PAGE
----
Making sense of more paperwork

I don’t think I expected the amount of paperwork that having two adopted children would bring. Possibly it’s because they both have additional needs; but we have an awful lot of paperwork from the last 6 months alone.

Today we got a hefty piece of paperwork; extremely well written and well evidenced paperwork, but it contains 12 pages of analysis and a variety of different result grids. It is one of the most important bits of paperwork we’ve had and I know in future it will be pulled out on many occasions; following the meeting where we and the SENCO were given the document the SENCO basically said that we need to have an interim EHCP review to add the extra information. But I need to think about it a bit; hence this post.

The document basically concludes quite starkly that Boyo is neurodevelopmentally compromised because of a foetal alcohol spectrum disorder. The evidence is laid out in black and white; which gives some incredibly useful pointers for us and school (& importantly future schools).

It starts by looking at the cognitive assessment that was carried out. It looked at different areas including general cognitive ability, verbal ability, spatial ability and non-verbal reasoning. There were no real shocks with most of this; we knew his cognitive ability is on the low side. We knew his verbal ability is higher than the rest of his ability.

There was point at which the SENCO went ‘oh’ and ‘that makes sense’. There is a test of auditory working memory; where he scored with an age equivalent score of less than a 5 year old. His percentile on this test is terrifying low, basically if you ask/tell him to do something, he probably won’t remember what he has to do. He is much better when he is shown.

The psychologist who produced this report has developed over 30 years his own questionnaire that looks at the profile of the child. It looks at 5 different areas; fluency of communication, attention and organisation, flexibility and set shifting, time and consequences and unevenness and bias in cognitive ability. In all the areas school and us scored him very likely and possibly. It will probably be no surprise that the two areas that were scored as very likely by both us and school were attention and organisation and time and consequences.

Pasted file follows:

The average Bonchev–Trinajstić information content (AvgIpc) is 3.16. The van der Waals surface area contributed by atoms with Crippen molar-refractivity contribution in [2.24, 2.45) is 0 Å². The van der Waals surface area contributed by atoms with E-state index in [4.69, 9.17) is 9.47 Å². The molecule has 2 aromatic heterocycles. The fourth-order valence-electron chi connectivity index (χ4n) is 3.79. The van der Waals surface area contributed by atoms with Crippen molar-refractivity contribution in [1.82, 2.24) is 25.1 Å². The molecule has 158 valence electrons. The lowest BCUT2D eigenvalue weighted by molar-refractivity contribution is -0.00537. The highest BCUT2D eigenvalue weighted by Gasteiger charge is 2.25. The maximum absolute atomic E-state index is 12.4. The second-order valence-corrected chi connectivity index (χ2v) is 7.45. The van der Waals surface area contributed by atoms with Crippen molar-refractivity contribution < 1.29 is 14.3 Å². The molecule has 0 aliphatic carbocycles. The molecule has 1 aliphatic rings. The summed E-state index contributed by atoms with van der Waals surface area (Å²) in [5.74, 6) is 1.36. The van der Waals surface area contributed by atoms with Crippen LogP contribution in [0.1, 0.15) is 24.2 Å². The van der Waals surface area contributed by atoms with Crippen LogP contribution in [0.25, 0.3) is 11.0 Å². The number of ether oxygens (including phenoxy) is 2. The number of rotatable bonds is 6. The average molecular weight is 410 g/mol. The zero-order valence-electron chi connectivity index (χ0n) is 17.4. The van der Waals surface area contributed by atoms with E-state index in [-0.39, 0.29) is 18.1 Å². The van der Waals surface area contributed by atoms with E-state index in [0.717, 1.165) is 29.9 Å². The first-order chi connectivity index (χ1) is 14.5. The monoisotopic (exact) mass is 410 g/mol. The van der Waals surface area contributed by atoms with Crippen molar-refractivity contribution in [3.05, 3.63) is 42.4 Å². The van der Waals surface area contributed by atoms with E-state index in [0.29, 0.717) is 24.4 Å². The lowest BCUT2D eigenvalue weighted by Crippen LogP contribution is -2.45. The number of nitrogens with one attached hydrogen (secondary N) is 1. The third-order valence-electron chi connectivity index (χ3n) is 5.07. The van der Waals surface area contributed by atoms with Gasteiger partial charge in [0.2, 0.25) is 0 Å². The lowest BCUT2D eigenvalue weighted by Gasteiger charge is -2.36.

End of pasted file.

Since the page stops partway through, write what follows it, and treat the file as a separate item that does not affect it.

There is also a section on the Strengths and Difficulties Questionnaire (SDQ) which is  a standard test used for other diagnosis as well. The key aspects from this are; that Boyo is seen by us and school as troubled by anxiety to a degree that would apply to less than 1% of his peers. Also that used as measure of inattention he was at the extreme end of the scale for hyperactivity.

There is a finally a section about developmental trauma. We all acknowledge (including the psychologist) that Boyo’s developmental trauma is having a massive impact on him, probably more than the FASD. The section talks about attachment and intersubjectivity. It explains why there is compliance at school and not at home.

Following all that there is a summary; in that he has a somewhat spiky profile, but not in the way that a typical FASD child might have. This could be due to general learning difficulties. There is a real identification that he is a visual learner. He has executive functioning deficits. He is very anxious and managing the anxiety can cause issues with learning.

There is mention of medication for reducing anxiety, but that is for future not now. We have a recommendation of Elvanse, but at the moment it is not something that we want to consider. Interesting we talked about melatonin; but he thought it actually wouldn’t help at the minute as Boyo has no real issues falling asleep (other than anxiety and needing one of us to stay with him); the problem is staying asleep.

We were told last year verbally that he was on the FASD spectrum. Today we received written confirmation of it. I am sad for him in the future, but equally very glad that we have the evidence.

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